Stories at Sea is a series of interviews highlighting artisanal fishermen, fisheries, and suppliers who are furthering the seafood industry within Canada. We are here to tell their stories and to pass on their wisdom to the greater community.
Orca Seafoods is a custom fish processing facility, specializing in Groundfish. A longtime Vancouver local, Orca has been perfecting their trade for nearly 30 years. Working closely with BC fishermen, they assist in offloading, preparing and processing their catches to serve the local community.
We sat down with Roger Takama, their Operations Manager, to hear more about his tenured career in the seafood industry and how Orca is preserving the lost trade of seafood processing within British Columbia.
Hayley From Coastline: Roger, can you tell me a little about how you got your start in the industry?
Roger: I was born and raised here in Vancouver. My father was a salmon fisherman, so I have been around seafood my whole life.
I’ve been in the industry since I was 16 years old. It was good money. My first summer job was washing totes. I started at the very bottom and built my way up.
How long have you been with Orca Seafoods and what do you do for them?
I have been with them from the very beginning, around 30 years ago. I am now the plant manager, running the entire operation. I’ve worked my way up to management early on and have been here ever since.
What products do you work with?
We work with primarily Groundfish from BC: Cod, Sole, Rockfish. We are a custom processor, so we help a number of local partners process their stocks.
We do work with some other species as well, such as herring. Orca is one of the few plants with a landing facility located right on the Fraser River. For those fishermen who catch specialized products like Herring, it’s an extremely accessible option to offload and skip the freight shipment fees.
What do you want Orca Seafoods to do be doing 10 years from now?
If the seafood industry can stay strong in terms of wild stock levels, I think this company will thrive. There is a limited amount of expertise on how to handle this type of fish. There used to be many plants located throughout the lower mainland, but now we are down to only a handful, located solely in the city or on the island. Orca is one of the oldest plants in the province.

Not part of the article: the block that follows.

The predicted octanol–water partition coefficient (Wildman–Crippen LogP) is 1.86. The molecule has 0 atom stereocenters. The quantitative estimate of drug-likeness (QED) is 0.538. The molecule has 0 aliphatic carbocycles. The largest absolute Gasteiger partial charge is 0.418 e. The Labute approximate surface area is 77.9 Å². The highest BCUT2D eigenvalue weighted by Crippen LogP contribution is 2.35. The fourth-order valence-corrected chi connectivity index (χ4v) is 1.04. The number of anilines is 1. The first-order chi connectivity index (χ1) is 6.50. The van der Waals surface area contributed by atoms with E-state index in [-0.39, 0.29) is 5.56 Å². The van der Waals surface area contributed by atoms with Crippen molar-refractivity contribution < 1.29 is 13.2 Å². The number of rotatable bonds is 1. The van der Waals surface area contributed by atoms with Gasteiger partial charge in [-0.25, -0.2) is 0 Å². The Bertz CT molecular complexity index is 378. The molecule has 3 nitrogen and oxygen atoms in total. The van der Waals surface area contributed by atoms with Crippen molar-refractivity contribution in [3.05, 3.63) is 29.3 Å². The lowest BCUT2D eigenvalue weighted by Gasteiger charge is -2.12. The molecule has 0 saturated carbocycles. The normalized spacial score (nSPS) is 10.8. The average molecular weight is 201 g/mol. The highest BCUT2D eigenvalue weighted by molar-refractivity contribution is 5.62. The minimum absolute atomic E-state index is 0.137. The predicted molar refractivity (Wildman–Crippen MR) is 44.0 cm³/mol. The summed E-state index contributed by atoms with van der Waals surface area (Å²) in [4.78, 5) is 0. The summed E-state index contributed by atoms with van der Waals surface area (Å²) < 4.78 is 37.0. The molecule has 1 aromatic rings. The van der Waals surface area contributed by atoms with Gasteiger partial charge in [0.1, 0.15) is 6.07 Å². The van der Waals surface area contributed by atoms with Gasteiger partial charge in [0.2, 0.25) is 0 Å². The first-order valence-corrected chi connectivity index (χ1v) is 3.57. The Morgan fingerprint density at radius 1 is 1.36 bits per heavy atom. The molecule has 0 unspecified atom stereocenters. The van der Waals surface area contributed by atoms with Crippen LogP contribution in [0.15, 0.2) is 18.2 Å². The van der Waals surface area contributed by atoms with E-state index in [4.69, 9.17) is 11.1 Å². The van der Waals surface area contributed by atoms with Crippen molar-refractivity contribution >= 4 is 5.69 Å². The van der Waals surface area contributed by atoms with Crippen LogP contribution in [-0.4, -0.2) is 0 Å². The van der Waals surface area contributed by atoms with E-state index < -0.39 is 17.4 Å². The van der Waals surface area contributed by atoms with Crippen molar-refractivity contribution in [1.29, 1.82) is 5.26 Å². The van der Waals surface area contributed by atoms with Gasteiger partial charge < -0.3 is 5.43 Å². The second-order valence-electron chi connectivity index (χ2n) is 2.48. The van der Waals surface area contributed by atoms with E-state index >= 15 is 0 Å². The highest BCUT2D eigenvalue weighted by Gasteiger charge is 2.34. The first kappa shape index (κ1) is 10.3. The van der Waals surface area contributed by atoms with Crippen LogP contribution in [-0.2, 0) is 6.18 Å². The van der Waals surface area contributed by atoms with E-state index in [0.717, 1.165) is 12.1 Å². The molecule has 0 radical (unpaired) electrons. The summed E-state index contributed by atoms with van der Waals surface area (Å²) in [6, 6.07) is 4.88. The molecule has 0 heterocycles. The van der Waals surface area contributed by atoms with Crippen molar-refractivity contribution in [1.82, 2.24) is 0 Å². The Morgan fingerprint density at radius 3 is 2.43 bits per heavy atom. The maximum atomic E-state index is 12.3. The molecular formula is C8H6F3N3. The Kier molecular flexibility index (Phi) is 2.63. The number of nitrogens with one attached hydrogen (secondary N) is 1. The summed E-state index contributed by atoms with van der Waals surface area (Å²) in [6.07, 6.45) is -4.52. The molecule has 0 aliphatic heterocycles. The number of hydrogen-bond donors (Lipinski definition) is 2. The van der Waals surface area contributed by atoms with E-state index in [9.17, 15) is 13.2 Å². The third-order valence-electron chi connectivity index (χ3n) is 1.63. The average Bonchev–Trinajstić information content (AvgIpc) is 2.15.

There is a limited amount of expertise on how to handle this type of fish. There used to be many plants located throughout the lower mainland, but now we are down to only a handful, located solely in the city or on the island. Orca is one of the oldest plant in the province.
Fish processing has become a niche market where extreme expertise is needed. The trade has become nearly forgotten, making it hard to hire the skilled labour needed. The lack of a continual labour force has caused many of our neighbours to shut down. It’s also very difficult to recruit a younger workforce. All the young people are moving on to cleaner and better jobs.
What do you see as the future of seafood?
BC’s Groundfish operation is well managed currently, due to strict monitoring of quotas. If we can keep this up, I see a strong and healthy future for BC groundfish.
If you could pass any knowledge on to people starting in the industry what would it be?
Start from the bottom and learn as much as you can. Learn the basics and work your way up. I started out cleaning totes. I now manage an entire plant that supports over 40 people in the community and their families.
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